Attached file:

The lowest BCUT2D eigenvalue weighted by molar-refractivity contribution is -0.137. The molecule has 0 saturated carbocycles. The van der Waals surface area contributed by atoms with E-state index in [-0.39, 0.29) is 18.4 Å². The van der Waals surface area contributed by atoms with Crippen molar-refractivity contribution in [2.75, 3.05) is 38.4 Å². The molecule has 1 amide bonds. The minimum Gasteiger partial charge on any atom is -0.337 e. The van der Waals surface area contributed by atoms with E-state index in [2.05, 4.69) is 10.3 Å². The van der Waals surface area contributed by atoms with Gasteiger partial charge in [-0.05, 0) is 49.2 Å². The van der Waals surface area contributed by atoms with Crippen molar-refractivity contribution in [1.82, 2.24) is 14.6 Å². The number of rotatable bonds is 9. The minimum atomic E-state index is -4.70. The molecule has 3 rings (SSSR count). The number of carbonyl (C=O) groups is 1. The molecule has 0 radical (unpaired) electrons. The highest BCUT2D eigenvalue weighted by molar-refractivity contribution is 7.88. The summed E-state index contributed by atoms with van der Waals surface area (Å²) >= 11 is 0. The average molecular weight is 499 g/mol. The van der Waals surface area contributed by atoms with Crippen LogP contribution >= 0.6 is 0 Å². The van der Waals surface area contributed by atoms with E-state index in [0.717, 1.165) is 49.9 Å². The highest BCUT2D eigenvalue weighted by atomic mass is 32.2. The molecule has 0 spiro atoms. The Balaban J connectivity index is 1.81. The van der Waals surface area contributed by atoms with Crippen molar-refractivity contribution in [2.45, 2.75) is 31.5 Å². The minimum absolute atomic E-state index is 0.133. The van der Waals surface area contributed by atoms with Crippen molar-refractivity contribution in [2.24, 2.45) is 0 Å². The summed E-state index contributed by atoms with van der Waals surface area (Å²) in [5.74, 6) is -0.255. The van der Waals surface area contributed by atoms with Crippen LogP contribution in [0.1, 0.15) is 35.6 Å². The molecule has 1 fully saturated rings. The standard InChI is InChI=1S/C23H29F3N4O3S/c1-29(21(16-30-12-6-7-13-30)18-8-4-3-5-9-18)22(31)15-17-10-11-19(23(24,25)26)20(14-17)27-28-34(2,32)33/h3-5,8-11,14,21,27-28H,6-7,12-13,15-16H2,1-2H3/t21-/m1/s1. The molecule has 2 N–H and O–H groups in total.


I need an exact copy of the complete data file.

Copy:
The lowest BCUT2D eigenvalue weighted by molar-refractivity contribution is -0.137. The molecule has 0 saturated carbocycles. The van der Waals surface area contributed by atoms with E-state index in [-0.39, 0.29) is 18.4 Å². The van der Waals surface area contributed by atoms with Crippen molar-refractivity contribution in [2.75, 3.05) is 38.4 Å². The molecule has 1 amide bonds. The minimum Gasteiger partial charge on any atom is -0.337 e. The van der Waals surface area contributed by atoms with E-state index in [2.05, 4.69) is 10.3 Å². The van der Waals surface area contributed by atoms with Gasteiger partial charge in [-0.05, 0) is 49.2 Å². The van der Waals surface area contributed by atoms with Crippen molar-refractivity contribution in [1.82, 2.24) is 14.6 Å². The number of rotatable bonds is 9. The minimum atomic E-state index is -4.70. The molecule has 3 rings (SSSR count). The number of carbonyl (C=O) groups is 1. The molecule has 0 radical (unpaired) electrons. The highest BCUT2D eigenvalue weighted by molar-refractivity contribution is 7.88. The summed E-state index contributed by atoms with van der Waals surface area (Å²) >= 11 is 0. The average molecular weight is 499 g/mol. The van der Waals surface area contributed by atoms with Crippen LogP contribution >= 0.6 is 0 Å². The van der Waals surface area contributed by atoms with E-state index in [0.717, 1.165) is 49.9 Å². The highest BCUT2D eigenvalue weighted by atomic mass is 32.2. The molecule has 0 spiro atoms. The Balaban J connectivity index is 1.81. The van der Waals surface area contributed by atoms with Crippen molar-refractivity contribution in [2.45, 2.75) is 31.5 Å². The minimum absolute atomic E-state index is 0.133. The van der Waals surface area contributed by atoms with Crippen molar-refractivity contribution in [2.24, 2.45) is 0 Å². The summed E-state index contributed by atoms with van der Waals surface area (Å²) in [5.74, 6) is -0.255. The van der Waals surface area contributed by atoms with Crippen LogP contribution in [0.1, 0.15) is 35.6 Å². The molecule has 1 fully saturated rings. The standard InChI is InChI=1S/C23H29F3N4O3S/c1-29(21(16-30-12-6-7-13-30)18-8-4-3-5-9-18)22(31)15-17-10-11-19(23(24,25)26)20(14-17)27-28-34(2,32)33/h3-5,8-11,14,21,27-28H,6-7,12-13,15-16H2,1-2H3/t21-/m1/s1. The molecule has 2 N–H and O–H groups in total.